At iVillage we’re passionate about supporting Australian parenting bloggers. That’s why we’ve created iBlog Friday.
It’s a chance for bloggers to introduce their favourite post of the week to iVillage readers.
Here are the bloggers who have sent their submissions this week. Happy reading.
There was a moment a few weeks ago when I realised something. I think it was as I caught sight of myself in the mirror doing an impromptu song and dance routine to distract one child from screaming for cake and the other from breaking the stereo. My hair was crazy, my clothes were disheveled, I had no idea what was coming out of my mouth and the pots on the stove were surely about to explode. To say I looked ridiculous is an understatement. That’s when it hit me – I’m a flippin’ one woman circus.
Read the rest of Susan's post here.
If you've ever attempted to wrangle a toddler, this is for you. Even knowing one would probably be more than enough to appreciate the sentiment.
There's something about toddlerhood that makes a Mumma burst with admiration, cringe with frustration, and scratch their head in bewilderment simultaneously. The impulsive inflexibility. The intense emotionality. The dependent independence.
Read the rest of Rebecca's post here.
As Son #1 approached his first birthday and took his first steps I thought “Ooh, is he becoming a toddler now?” and spent the next few days re-reading all the baby-to-toddler developmental material.
Second time around, I don’t need to look at the calendar. Son #2 will celebrate his first birthday soon but I’ve recognised the warning signs of impending toddlerdom for some time.
Read the rest of Rebecca's post here.
Normally I can roll with the punches but lately life has been putting in some extra hours at the gym and the blows have left me tired, battered and bruised.
This is not a state of mind I like and am not comfortable with it being a permanent house guest. So, today I decided it was time to spring-clean the mind and take out the trash in an endeavour to entice hope and happiness to re-claim their residence.
To this end, I put in motion 5 things I knew would guarantee this outcome.
Read the rest of Kathryn's post here.
Read the rest of Caylie's post here.
My issue is that the one child I was determined to have was supposed to be a baby girl. It always has been, ever since I was a little girl myself. I had dreams of my own little one, with ribbons and curls and pretty dresses with flowers. Little shoes with frilly socks and hair that I could braid. I just assumed my dreams would be answered. When we were newly pregnant with G Man, I had a few dream outfits bought and hidden, just case he was a girl. Perfectly sweet little dresses with matching pantaloons, decorated with smocking and lace. I hid them in drawers, not even hubby knew they were there. I thought I was prepared for the scan to go either way, but when we found out G Man was a boy, I tried desperately not to let the scanner lady see the tears slipping silently down my face. Hubby held my hand and saw them though, and although he was delighted at the prospect, he knew it was not the news I expected.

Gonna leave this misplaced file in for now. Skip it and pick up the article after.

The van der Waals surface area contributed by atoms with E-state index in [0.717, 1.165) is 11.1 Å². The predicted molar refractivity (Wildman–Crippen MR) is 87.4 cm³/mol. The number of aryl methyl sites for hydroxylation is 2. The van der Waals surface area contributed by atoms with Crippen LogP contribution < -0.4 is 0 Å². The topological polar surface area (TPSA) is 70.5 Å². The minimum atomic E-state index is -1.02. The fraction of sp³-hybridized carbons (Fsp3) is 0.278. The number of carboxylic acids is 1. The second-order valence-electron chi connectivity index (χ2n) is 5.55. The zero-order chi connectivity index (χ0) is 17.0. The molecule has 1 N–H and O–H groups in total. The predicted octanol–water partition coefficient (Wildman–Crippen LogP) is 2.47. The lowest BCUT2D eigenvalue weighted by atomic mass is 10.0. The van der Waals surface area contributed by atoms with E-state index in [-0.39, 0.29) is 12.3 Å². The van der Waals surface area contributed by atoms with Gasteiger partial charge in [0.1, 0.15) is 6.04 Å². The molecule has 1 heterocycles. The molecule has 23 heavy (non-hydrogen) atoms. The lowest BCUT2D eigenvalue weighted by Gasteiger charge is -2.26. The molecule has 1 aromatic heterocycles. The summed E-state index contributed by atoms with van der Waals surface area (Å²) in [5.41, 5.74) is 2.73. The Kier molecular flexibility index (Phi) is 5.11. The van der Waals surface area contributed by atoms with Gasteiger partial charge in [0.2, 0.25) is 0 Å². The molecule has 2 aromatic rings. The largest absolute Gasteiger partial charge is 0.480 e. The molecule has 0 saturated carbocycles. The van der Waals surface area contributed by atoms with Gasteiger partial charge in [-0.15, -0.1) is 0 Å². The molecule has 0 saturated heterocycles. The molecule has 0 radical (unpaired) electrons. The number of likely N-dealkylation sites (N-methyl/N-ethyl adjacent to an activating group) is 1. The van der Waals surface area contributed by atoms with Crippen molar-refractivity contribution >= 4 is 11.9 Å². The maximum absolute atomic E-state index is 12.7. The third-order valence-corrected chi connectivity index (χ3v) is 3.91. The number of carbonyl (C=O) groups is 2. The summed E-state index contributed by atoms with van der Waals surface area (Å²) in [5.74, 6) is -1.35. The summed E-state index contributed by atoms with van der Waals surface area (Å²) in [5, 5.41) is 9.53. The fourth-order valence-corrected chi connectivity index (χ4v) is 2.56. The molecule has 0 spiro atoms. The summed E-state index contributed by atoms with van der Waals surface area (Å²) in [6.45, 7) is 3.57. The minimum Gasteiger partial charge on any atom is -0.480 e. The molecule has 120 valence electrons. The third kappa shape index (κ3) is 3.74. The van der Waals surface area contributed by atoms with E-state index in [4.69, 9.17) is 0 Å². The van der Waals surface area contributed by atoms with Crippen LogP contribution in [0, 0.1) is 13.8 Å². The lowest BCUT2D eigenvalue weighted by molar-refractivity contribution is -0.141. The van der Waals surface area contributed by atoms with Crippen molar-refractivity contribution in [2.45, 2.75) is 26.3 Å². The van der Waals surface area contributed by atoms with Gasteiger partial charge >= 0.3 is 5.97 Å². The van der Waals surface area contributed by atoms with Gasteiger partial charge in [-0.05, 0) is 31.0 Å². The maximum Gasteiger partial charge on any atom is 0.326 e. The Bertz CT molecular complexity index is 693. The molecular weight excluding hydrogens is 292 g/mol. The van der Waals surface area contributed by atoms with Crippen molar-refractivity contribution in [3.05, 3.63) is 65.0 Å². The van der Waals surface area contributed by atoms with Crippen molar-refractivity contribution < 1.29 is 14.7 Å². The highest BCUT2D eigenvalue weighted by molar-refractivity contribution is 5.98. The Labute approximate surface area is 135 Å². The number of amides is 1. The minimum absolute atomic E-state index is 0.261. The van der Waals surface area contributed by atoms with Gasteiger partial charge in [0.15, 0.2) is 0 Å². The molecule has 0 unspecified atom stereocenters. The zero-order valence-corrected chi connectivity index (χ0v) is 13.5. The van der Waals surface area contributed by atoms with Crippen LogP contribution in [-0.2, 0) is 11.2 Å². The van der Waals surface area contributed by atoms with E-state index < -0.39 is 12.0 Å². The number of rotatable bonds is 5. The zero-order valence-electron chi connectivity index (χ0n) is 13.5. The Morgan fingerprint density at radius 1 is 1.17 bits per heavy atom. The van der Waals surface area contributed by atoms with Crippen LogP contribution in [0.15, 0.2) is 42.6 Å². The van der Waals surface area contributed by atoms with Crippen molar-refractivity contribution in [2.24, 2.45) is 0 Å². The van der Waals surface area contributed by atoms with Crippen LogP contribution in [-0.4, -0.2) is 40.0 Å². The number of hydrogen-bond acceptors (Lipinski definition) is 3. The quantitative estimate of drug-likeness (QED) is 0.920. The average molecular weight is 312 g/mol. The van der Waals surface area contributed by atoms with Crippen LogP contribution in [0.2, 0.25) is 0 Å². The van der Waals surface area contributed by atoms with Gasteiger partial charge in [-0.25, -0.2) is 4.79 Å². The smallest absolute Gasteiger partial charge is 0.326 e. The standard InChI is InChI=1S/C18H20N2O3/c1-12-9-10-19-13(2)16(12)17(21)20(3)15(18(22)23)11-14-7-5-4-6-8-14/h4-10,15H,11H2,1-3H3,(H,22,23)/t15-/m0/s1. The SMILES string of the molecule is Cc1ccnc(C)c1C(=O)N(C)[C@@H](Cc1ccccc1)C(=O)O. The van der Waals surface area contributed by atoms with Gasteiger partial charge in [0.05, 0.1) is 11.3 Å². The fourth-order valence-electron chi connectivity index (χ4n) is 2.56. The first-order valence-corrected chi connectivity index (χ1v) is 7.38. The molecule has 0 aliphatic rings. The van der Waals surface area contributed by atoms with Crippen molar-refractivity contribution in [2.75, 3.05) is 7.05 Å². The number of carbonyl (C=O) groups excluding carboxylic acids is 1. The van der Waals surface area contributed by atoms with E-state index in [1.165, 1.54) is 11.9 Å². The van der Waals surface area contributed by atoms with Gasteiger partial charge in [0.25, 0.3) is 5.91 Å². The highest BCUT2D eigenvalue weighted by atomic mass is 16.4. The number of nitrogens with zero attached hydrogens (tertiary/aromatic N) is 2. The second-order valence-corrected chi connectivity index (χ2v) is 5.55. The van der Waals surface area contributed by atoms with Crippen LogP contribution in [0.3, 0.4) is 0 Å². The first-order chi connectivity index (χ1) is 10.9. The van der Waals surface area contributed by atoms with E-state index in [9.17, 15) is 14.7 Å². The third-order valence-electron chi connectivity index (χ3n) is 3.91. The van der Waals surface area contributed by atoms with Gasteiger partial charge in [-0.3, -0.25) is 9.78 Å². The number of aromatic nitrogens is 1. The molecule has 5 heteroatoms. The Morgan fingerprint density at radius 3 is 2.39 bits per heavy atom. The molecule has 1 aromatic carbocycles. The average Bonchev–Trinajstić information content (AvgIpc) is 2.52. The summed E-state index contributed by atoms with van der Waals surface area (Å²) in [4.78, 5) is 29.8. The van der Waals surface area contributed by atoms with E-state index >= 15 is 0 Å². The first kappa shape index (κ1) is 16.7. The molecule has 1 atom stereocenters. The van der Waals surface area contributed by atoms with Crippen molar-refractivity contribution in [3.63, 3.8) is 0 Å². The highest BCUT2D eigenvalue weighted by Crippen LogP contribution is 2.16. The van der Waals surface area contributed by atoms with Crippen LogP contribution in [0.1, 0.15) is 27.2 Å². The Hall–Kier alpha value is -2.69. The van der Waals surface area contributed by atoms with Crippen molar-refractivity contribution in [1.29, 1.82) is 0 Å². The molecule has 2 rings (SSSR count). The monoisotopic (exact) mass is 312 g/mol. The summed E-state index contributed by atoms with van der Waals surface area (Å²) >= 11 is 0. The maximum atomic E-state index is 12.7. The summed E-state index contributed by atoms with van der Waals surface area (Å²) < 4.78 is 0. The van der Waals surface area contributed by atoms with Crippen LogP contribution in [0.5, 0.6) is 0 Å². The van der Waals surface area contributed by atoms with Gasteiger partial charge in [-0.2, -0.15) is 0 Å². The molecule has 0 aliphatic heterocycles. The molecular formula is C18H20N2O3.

Read the rest of of Lisa's post here.
Several hours later, I lay in a hospital bed for the first time in my life. My parents had just left, and I was sobbing, that hiccupping crying, where you can’t get any words out. Two nurses walked into my room. The younger nurse told me not to worry, that she would hold my hand whilst I had an injection of insulin. The older, scarier nurse told her, “No you won’t. Jane is going to give it to herself”. I hated her in that moment, but after I had successfully given myself my first injection, I stopped crying. I was so proud of myself, I skipped down the hall to excitedly call my mum, and tell her that I’d done it all by myself.
Read the rest of Jane's post here.
By the time my little man came back to me in the hospital, he had been fed formula for three days. There was no choice. I just felt like as long as he was fed and nursed back to health, that’s all that mattered (he had my infection too). He was still on antibiotics just like me, but he was doing better than I was!! I was encouraged to express whenever possible for the milk to come in. Nothing really happened (despite my colostrum coming in very early in my pregnancy). I was stressed. People kept intruding when I tried to pump my breasts. There was no privacy and I couldn’t do it without hearing yet another well-meaning midwives’ opinion on it. I was feeling immense pressure as every nurse who started a new shift (I was in hospital 6 days) kept giving me a new lecture and new breastfeeding instructions.
Read the rest of Keri's post here.
When my kids were born they were the sweetest little things, they smelt divine, they curled up on my chest, grasped my finger and made my heart melt. But they did not sleep. Apparently some do, from day one I have heard, not mine. The fatigue is hard! I remember days of being happy one minute and crying the next; rocking a baby at midnight thinking I cannot possibly survive another 24 hours, and everyone snapping simply because everyone needed sleep!
Read the rest of Bianca's post here.
To enter iBlog Friday send your submission to [email protected].
We will be posting all the blogs we receive in a round up every Friday morning so make sure we get your blog by Thursday at 12 noon.
Produced by Jay-Z, the soundtrack includes songs by Beyonce, Florence + The Machine, Gotye, Lana Del Rey and Bryan Ferry.